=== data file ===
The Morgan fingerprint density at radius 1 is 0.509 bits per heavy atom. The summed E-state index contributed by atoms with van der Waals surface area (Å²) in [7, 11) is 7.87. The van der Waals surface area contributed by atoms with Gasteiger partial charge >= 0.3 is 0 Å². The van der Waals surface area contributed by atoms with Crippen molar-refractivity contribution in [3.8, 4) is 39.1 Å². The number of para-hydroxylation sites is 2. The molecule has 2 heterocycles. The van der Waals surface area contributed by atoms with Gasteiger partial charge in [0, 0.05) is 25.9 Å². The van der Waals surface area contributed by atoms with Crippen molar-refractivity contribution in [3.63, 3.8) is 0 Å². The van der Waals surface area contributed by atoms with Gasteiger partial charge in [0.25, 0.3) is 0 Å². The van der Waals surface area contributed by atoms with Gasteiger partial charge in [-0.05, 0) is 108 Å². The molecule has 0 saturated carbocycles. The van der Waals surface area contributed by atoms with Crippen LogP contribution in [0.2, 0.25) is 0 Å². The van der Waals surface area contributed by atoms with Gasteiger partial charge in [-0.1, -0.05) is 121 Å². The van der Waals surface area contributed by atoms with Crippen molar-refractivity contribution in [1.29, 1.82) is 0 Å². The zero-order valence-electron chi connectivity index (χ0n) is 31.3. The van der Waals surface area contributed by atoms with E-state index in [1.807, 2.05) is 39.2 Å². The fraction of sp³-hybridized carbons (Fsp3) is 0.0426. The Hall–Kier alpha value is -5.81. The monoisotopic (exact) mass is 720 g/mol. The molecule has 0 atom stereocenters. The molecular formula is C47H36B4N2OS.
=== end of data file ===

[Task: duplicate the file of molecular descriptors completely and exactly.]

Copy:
The Morgan fingerprint density at radius 1 is 0.509 bits per heavy atom. The summed E-state index contributed by atoms with van der Waals surface area (Å²) in [7, 11) is 7.87. The van der Waals surface area contributed by atoms with Gasteiger partial charge >= 0.3 is 0 Å². The van der Waals surface area contributed by atoms with Crippen molar-refractivity contribution in [3.8, 4) is 39.1 Å². The number of para-hydroxylation sites is 2. The molecule has 2 heterocycles. The van der Waals surface area contributed by atoms with Gasteiger partial charge in [0, 0.05) is 25.9 Å². The van der Waals surface area contributed by atoms with Crippen molar-refractivity contribution in [3.63, 3.8) is 0 Å². The van der Waals surface area contributed by atoms with Gasteiger partial charge in [0.25, 0.3) is 0 Å². The van der Waals surface area contributed by atoms with Gasteiger partial charge in [-0.05, 0) is 108 Å². The molecule has 0 saturated carbocycles. The van der Waals surface area contributed by atoms with Crippen LogP contribution in [0.2, 0.25) is 0 Å². The van der Waals surface area contributed by atoms with Gasteiger partial charge in [-0.1, -0.05) is 121 Å². The van der Waals surface area contributed by atoms with Crippen molar-refractivity contribution in [1.29, 1.82) is 0 Å². The zero-order valence-electron chi connectivity index (χ0n) is 31.3. The van der Waals surface area contributed by atoms with E-state index in [1.807, 2.05) is 39.2 Å². The fraction of sp³-hybridized carbons (Fsp3) is 0.0426. The Hall–Kier alpha value is -5.81. The monoisotopic (exact) mass is 720 g/mol. The molecule has 0 atom stereocenters. The molecular formula is C47H36B4N2OS.